Because you love your feline companion, you want to make sure they receive the best care possible so they can have a long and healthy life. Today our Powder Springs vets discuss how often your cat should see their veterinarian for a wellness exam and preventive care.
Preventive Care & Early Diagnosis
The best way you can keep your kitty safe from dangerous conditions is to prevent them or diagnose them early when they are most treatable.
By taking your cat to the vet on a regular basis you are giving your vet the chance to monitor your feline friend's overall physical health, check for early signs of disease, and provide you with recommendations for the preventive care products that suit your kitty best.
Our veterinary team understands how you could be worried about the fees associated with your cat's checkups and preventive care, especially if they look to be perfectly healthy. However, taking a proactive, preventive approach to your cat's health can save you the costs of more expensive treatments later down the road.
Cat Checkups - Routine Wellness Exams
Bringing your feline to the vet for routine wellness exams is similar to taking them to the doctor for a physical checkup. Just like people, how often you should bring your cat for a physical examination depends on their overall health, age, and lifestyle.
Our vets generally recommend yearly wellness exams for adult cats that are healthy, but kittens, senior cats, and kitties that have an underlying medical condition should visit their vet more regularly for an examination.
Kittens Up to 12 Months of Age
If your kitty is less than a year old we suggest bringing them to the vet once a month, with their first veterinary appointment taking place when they are approximately 8 weeks old.
Throughout their first year, kitten's require multiple rounds of vaccinations to help protect them from common infectious diseases. Kittens should get the Feline Leukemia vaccine and the FVRCP vaccine which helps protect your feline friend from 3 highly contagious and life-threatening feline diseases, Feline Viral Rhinotracheitis (FHV-1) Feline Calicivirus (FCV), and Feline Panleukopenia (FPL).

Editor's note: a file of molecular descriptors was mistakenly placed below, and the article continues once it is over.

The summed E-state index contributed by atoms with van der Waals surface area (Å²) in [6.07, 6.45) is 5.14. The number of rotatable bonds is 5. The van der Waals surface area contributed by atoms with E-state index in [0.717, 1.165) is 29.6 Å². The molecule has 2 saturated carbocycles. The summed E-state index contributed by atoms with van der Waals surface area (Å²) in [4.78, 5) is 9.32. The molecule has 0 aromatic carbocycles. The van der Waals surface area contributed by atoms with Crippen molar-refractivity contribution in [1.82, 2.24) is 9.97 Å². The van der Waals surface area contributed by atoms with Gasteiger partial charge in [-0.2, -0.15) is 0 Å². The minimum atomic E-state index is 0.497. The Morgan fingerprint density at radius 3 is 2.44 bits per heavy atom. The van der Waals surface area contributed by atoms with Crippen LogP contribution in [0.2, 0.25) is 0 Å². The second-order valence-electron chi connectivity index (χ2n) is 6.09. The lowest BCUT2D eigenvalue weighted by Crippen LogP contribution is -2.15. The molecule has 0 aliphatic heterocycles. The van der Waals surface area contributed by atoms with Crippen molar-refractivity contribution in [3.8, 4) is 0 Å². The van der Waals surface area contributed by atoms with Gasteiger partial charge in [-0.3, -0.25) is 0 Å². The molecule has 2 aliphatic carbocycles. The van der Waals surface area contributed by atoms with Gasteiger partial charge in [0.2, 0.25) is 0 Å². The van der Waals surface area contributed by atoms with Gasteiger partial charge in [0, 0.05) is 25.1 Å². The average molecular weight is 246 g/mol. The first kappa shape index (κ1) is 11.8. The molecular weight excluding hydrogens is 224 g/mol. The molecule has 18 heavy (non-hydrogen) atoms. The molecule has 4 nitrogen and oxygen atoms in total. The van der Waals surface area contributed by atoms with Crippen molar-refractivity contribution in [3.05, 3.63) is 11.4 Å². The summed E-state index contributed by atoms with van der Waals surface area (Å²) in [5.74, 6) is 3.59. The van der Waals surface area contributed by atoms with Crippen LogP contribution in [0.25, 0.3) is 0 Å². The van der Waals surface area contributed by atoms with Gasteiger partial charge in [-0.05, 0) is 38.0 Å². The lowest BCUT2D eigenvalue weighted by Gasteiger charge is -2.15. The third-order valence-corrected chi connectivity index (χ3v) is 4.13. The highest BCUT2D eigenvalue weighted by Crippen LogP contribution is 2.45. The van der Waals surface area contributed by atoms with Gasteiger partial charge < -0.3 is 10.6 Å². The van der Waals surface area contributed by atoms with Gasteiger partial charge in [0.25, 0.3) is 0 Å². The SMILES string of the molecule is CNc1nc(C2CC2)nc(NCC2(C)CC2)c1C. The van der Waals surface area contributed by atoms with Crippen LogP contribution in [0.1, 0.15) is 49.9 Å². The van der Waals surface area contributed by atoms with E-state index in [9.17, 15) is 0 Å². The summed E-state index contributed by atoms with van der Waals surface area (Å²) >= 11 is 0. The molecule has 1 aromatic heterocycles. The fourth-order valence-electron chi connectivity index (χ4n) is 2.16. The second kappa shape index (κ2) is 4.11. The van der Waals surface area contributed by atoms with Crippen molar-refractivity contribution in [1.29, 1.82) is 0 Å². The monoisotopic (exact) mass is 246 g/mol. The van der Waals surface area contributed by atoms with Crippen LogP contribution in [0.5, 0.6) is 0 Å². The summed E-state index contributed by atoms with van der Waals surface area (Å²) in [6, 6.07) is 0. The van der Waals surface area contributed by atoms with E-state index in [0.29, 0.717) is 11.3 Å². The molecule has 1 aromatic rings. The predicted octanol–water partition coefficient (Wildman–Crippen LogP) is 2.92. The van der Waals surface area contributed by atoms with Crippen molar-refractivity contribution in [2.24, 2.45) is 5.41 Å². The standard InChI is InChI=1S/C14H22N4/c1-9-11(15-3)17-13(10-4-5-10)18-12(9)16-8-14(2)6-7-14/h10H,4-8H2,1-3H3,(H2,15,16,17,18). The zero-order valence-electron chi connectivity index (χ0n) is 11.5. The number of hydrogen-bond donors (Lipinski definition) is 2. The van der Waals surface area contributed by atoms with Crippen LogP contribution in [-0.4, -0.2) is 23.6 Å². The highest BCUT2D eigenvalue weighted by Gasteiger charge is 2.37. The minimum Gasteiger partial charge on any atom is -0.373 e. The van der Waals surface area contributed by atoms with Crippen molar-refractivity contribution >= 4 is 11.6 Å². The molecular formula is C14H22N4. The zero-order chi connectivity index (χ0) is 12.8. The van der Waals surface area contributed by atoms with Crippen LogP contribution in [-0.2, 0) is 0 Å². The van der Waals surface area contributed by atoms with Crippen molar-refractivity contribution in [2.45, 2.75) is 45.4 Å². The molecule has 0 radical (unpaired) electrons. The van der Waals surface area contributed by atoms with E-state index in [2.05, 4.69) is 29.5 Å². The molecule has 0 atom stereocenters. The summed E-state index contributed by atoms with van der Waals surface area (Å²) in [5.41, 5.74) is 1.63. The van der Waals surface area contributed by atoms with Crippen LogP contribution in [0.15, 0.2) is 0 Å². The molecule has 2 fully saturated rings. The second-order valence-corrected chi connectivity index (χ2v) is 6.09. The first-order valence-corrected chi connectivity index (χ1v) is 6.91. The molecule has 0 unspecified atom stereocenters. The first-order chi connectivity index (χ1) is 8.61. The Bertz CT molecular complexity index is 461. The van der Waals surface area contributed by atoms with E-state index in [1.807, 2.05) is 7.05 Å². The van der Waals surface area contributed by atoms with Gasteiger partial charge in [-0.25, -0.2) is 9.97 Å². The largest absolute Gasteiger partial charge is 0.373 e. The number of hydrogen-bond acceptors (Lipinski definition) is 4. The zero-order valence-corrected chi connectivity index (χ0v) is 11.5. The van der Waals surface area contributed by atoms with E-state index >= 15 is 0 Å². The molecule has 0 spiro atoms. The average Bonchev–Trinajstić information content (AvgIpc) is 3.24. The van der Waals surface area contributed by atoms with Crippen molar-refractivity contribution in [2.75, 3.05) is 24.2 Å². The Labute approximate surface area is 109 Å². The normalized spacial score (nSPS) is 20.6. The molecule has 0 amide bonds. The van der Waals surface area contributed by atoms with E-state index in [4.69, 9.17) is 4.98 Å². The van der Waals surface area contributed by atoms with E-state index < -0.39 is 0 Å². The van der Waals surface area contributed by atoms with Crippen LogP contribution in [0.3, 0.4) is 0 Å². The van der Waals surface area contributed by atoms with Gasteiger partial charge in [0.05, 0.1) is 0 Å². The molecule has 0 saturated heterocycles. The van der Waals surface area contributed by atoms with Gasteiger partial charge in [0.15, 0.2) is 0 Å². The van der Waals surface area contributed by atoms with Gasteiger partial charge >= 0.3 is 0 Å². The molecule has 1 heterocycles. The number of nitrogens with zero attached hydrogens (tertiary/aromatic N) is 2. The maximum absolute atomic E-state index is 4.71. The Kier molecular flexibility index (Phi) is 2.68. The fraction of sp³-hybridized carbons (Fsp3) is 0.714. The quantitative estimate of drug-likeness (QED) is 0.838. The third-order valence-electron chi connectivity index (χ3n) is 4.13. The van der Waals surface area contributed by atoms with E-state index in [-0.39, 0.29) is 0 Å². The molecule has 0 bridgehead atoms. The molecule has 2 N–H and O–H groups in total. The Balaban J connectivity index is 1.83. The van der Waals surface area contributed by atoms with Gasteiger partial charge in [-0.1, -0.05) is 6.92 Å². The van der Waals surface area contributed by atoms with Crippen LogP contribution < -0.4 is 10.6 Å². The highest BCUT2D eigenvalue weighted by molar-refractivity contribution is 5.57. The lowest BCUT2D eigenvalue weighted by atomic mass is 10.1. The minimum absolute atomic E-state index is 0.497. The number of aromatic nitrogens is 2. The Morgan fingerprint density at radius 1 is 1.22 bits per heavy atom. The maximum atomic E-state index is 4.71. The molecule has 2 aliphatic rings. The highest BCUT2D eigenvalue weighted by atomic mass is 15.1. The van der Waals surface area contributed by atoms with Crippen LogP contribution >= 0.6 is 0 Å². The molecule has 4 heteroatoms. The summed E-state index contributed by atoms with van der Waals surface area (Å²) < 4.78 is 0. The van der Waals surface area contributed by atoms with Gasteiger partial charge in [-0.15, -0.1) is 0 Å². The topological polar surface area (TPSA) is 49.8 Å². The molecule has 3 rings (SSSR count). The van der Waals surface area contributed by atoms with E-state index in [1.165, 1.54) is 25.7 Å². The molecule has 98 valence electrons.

Your kitty will be provided with these vaccines over the course of approximately 16 weeks and will go a long way in helping to keep them healthy their whole life.
The exact timing of your cat's vaccinations will vary depending on your location and the overall health of your furry friend.
Our vets recommend having your kitten spayed or neutered when they are between 5 - 6 months in order to prevent a host of diseases and undesirable behaviors as well as unwanted litters of kittens.
Adult Cats Up To 10 Years Old
If your cat is healthy and between the ages of 1 - 10 years old, we suggest bringing them in once a year for a wellness exam. These examinations are annual physical checkups that are implemented when your kitty appears to be healthy.
As part of your adult cat's routine exam, your vet will conduct a head-to-tail examination to search for early signs of diseases or other problems, such as tooth decay, parasites, or joint pain.
Your veterinarian will also give your four-legged friend any vaccines or booster shots that they require, and talk to you about your cat's diet, nutritional requirements, as well as recommend the appropriate parasite protection products.
If your vet detects any signs of an arising health issue they will explain their findings to you and recommend the next steps.
Senior Cats - 11 Years Up
Your kitty is officially considered a senior cat when they turn 11 years old.
Because there are lots of cat diseases and injuries that seem to be seen more often in older pets we recommend taking your senior cat to the vet every 6 months. Wellness check-ups twice a year for your geriatric cat will consist of all of the checks and advice listed above, as well as a few additional diagnostic tests to get further insights into your furry friend's overall health.
Some diagnostic tests we recommend for our senior patients include blood tests and urinalysis to check for early signs of problems such as kidney disease or diabetes.
Geriatric care for cats also includes a more proactive approach to keeping your feline companion comfortable as age-related issues such as joint pain become more common. If you have a senior cat, ask your vet how often you should bring your pet in for a routine exam.
Note: The advice provided in this post is intended for informational purposes and does not constitute medical advice regarding pets. For an accurate diagnosis of your pet's condition, please make an appointment with your vet.